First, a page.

That's funny

I get a download speed of about 30 kbps using the Conexant-based ADSL modem in Linux. I used to get 55-60 kbps earlier, but that's another story.

The funny thing is, when I connect to the internet from Windows -- installed as a guest OS using VMWare -- using the VMWare virtual network interface, and the same freaking connection that runs from Linux, I get 65-70 kbps. What am I missing?

Saturday, October 07, 2006

Don't do the crime if you can't do the time

For once I am in complete agreement with the folks who write letters to the The Hindu.

If there is one group of countrymen I still have respect for, it's those soldiers who climbed the peaks in Kargil, knowing full well that the odds were stacked against them, and there was a better than even chance that they will not make it back to their bases alive. Requesting clemency for Afzal is akin to spitting on the graves of these soldiers.

Oh but that's not me

I am the fifth biggest fan of Van Halen's Mine All Mine in last.fm.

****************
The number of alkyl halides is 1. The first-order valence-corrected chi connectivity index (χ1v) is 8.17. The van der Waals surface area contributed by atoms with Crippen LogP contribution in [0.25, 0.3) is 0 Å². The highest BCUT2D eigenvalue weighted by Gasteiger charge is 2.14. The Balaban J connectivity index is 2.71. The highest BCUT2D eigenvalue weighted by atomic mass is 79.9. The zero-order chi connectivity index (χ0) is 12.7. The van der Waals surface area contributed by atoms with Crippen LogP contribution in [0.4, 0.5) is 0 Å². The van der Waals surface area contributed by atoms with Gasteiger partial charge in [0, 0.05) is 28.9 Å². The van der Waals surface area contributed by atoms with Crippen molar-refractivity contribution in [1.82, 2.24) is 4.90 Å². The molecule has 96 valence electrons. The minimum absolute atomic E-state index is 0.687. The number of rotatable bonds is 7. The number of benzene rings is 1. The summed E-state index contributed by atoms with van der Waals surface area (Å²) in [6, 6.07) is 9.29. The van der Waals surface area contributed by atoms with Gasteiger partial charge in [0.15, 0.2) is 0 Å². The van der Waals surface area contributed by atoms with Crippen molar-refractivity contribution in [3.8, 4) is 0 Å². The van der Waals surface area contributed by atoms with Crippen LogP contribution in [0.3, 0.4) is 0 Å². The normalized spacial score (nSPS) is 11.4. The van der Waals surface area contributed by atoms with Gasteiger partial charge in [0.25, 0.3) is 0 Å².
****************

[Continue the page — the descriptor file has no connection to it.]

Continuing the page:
Methinks it's time to do some creative chart manipulation. Let's see, where can I find documentation on the Audioscrobbler API?

Bloglines podcast enclosures

There seems to be a problem listening to podcast enclosures in Bloglines: the audio plays at a higher-than-normal speed. I discovered this when trying to listen to one of James Robertson's Industry Misinterpretations podcasts recently. The problem is not restricted to Firefox; Opera too seems to be susceptible to this (let me check Konqueror: nope, Konqueror simply displays a link to the whole MP3 file, instead of the embedded Flash thing). I have contacted Bloglines about this.

Update: It looks to be a Flash Player issue. I received this email from Bloglines today (October 12):
Thanks for writing Bloglines regarding the podcast feature.